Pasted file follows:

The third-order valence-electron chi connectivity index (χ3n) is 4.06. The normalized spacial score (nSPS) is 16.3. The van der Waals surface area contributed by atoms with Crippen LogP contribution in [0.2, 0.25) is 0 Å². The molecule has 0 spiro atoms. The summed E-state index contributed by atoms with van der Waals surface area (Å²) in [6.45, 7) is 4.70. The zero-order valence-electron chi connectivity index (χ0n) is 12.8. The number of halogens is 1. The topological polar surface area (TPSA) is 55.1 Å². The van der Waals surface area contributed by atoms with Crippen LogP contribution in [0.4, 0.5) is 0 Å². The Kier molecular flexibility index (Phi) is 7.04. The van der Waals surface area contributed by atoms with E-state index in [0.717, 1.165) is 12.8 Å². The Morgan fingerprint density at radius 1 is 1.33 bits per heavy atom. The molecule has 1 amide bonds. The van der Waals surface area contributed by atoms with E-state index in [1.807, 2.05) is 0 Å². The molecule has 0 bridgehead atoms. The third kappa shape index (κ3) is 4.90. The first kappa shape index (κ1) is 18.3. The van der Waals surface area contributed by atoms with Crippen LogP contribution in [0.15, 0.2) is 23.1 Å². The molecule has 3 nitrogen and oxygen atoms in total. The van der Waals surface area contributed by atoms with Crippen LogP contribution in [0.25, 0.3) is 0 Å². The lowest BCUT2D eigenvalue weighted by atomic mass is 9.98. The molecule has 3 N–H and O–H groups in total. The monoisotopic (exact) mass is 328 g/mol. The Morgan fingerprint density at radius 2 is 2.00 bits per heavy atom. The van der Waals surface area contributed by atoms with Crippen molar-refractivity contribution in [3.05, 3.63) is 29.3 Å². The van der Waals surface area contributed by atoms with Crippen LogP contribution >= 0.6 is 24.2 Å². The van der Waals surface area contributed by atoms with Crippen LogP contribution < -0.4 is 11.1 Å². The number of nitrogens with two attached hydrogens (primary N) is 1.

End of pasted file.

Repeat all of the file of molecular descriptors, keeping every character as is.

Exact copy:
The third-order valence-electron chi connectivity index (χ3n) is 4.06. The normalized spacial score (nSPS) is 16.3. The van der Waals surface area contributed by atoms with Crippen LogP contribution in [0.2, 0.25) is 0 Å². The molecule has 0 spiro atoms. The summed E-state index contributed by atoms with van der Waals surface area (Å²) in [6.45, 7) is 4.70. The zero-order valence-electron chi connectivity index (χ0n) is 12.8. The number of halogens is 1. The topological polar surface area (TPSA) is 55.1 Å². The van der Waals surface area contributed by atoms with Crippen LogP contribution in [0.4, 0.5) is 0 Å². The Kier molecular flexibility index (Phi) is 7.04. The van der Waals surface area contributed by atoms with E-state index in [0.717, 1.165) is 12.8 Å². The Morgan fingerprint density at radius 1 is 1.33 bits per heavy atom. The molecule has 1 amide bonds. The van der Waals surface area contributed by atoms with E-state index in [1.807, 2.05) is 0 Å². The molecule has 0 bridgehead atoms. The third kappa shape index (κ3) is 4.90. The first kappa shape index (κ1) is 18.3. The van der Waals surface area contributed by atoms with Crippen LogP contribution in [0.15, 0.2) is 23.1 Å². The molecule has 3 nitrogen and oxygen atoms in total. The van der Waals surface area contributed by atoms with Crippen LogP contribution in [0.25, 0.3) is 0 Å². The lowest BCUT2D eigenvalue weighted by atomic mass is 9.98. The molecule has 3 N–H and O–H groups in total. The monoisotopic (exact) mass is 328 g/mol. The Morgan fingerprint density at radius 2 is 2.00 bits per heavy atom. The van der Waals surface area contributed by atoms with Crippen molar-refractivity contribution in [3.05, 3.63) is 29.3 Å². The van der Waals surface area contributed by atoms with Crippen LogP contribution >= 0.6 is 24.2 Å². The van der Waals surface area contributed by atoms with Crippen LogP contribution < -0.4 is 11.1 Å². The number of nitrogens with two attached hydrogens (primary N) is 1.